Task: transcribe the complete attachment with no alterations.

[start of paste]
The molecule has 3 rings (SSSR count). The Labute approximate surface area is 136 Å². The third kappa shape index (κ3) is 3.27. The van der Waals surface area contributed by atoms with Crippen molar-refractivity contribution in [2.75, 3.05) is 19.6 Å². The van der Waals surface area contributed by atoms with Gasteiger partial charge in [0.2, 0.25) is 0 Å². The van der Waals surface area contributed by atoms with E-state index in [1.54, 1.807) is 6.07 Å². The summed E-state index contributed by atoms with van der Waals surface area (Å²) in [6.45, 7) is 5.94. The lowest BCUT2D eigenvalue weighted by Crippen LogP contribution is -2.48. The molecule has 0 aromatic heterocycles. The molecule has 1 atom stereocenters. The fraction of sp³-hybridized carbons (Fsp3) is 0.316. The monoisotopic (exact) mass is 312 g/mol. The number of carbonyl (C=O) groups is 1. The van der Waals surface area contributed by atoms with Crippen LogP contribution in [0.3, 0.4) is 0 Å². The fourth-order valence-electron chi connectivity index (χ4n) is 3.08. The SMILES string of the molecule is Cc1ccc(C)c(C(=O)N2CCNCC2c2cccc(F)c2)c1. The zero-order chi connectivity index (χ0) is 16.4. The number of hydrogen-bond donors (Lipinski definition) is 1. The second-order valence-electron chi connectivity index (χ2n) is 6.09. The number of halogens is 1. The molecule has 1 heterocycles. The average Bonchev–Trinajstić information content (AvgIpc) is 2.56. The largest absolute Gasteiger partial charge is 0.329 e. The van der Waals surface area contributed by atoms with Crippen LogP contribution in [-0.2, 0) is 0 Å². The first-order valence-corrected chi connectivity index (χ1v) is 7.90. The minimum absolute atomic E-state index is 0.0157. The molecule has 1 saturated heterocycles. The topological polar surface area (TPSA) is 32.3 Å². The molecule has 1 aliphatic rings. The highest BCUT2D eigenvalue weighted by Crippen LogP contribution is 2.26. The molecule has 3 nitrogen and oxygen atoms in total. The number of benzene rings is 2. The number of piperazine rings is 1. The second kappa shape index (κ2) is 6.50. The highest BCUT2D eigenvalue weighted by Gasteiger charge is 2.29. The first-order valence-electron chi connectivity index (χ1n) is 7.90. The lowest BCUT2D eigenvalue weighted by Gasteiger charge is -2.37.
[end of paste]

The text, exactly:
The molecule has 3 rings (SSSR count). The Labute approximate surface area is 136 Å². The third kappa shape index (κ3) is 3.27. The van der Waals surface area contributed by atoms with Crippen molar-refractivity contribution in [2.75, 3.05) is 19.6 Å². The van der Waals surface area contributed by atoms with Gasteiger partial charge in [0.2, 0.25) is 0 Å². The van der Waals surface area contributed by atoms with E-state index in [1.54, 1.807) is 6.07 Å². The summed E-state index contributed by atoms with van der Waals surface area (Å²) in [6.45, 7) is 5.94. The lowest BCUT2D eigenvalue weighted by Crippen LogP contribution is -2.48. The molecule has 0 aromatic heterocycles. The molecule has 1 atom stereocenters. The fraction of sp³-hybridized carbons (Fsp3) is 0.316. The monoisotopic (exact) mass is 312 g/mol. The number of carbonyl (C=O) groups is 1. The van der Waals surface area contributed by atoms with Crippen LogP contribution in [0.3, 0.4) is 0 Å². The fourth-order valence-electron chi connectivity index (χ4n) is 3.08. The SMILES string of the molecule is Cc1ccc(C)c(C(=O)N2CCNCC2c2cccc(F)c2)c1. The zero-order chi connectivity index (χ0) is 16.4. The number of hydrogen-bond donors (Lipinski definition) is 1. The second-order valence-electron chi connectivity index (χ2n) is 6.09. The number of halogens is 1. The molecule has 1 heterocycles. The average Bonchev–Trinajstić information content (AvgIpc) is 2.56. The largest absolute Gasteiger partial charge is 0.329 e. The van der Waals surface area contributed by atoms with Crippen LogP contribution in [-0.2, 0) is 0 Å². The first-order valence-corrected chi connectivity index (χ1v) is 7.90. The minimum absolute atomic E-state index is 0.0157. The molecule has 1 saturated heterocycles. The topological polar surface area (TPSA) is 32.3 Å². The molecule has 1 aliphatic rings. The highest BCUT2D eigenvalue weighted by Crippen LogP contribution is 2.26. The molecule has 3 nitrogen and oxygen atoms in total. The number of benzene rings is 2. The number of piperazine rings is 1. The second kappa shape index (κ2) is 6.50. The highest BCUT2D eigenvalue weighted by Gasteiger charge is 2.29. The first-order valence-electron chi connectivity index (χ1n) is 7.90. The lowest BCUT2D eigenvalue weighted by Gasteiger charge is -2.37.